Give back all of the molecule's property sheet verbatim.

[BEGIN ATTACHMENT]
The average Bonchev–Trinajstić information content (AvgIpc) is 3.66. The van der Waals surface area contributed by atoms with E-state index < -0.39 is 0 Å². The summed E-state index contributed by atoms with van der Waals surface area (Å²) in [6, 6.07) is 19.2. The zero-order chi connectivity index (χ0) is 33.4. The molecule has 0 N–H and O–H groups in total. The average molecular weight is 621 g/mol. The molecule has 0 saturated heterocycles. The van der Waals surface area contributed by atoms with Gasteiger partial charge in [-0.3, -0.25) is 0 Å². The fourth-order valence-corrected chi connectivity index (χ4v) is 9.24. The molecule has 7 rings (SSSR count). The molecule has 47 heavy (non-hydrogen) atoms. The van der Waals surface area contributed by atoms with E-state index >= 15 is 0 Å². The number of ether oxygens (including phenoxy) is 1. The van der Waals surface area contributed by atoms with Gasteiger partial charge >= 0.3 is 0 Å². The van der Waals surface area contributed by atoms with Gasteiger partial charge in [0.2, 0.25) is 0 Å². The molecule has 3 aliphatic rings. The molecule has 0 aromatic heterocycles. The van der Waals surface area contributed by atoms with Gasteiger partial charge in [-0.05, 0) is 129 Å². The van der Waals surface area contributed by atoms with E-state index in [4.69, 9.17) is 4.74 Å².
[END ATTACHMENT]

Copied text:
The average Bonchev–Trinajstić information content (AvgIpc) is 3.66. The van der Waals surface area contributed by atoms with E-state index < -0.39 is 0 Å². The summed E-state index contributed by atoms with van der Waals surface area (Å²) in [6, 6.07) is 19.2. The zero-order chi connectivity index (χ0) is 33.4. The molecule has 0 N–H and O–H groups in total. The average molecular weight is 621 g/mol. The molecule has 0 saturated heterocycles. The van der Waals surface area contributed by atoms with Gasteiger partial charge in [-0.3, -0.25) is 0 Å². The fourth-order valence-corrected chi connectivity index (χ4v) is 9.24. The molecule has 7 rings (SSSR count). The molecule has 47 heavy (non-hydrogen) atoms. The van der Waals surface area contributed by atoms with E-state index >= 15 is 0 Å². The number of ether oxygens (including phenoxy) is 1. The van der Waals surface area contributed by atoms with Gasteiger partial charge >= 0.3 is 0 Å². The van der Waals surface area contributed by atoms with Gasteiger partial charge in [0.2, 0.25) is 0 Å². The molecule has 3 aliphatic rings. The molecule has 0 aromatic heterocycles. The van der Waals surface area contributed by atoms with Gasteiger partial charge in [-0.05, 0) is 129 Å². The van der Waals surface area contributed by atoms with E-state index in [4.69, 9.17) is 4.74 Å².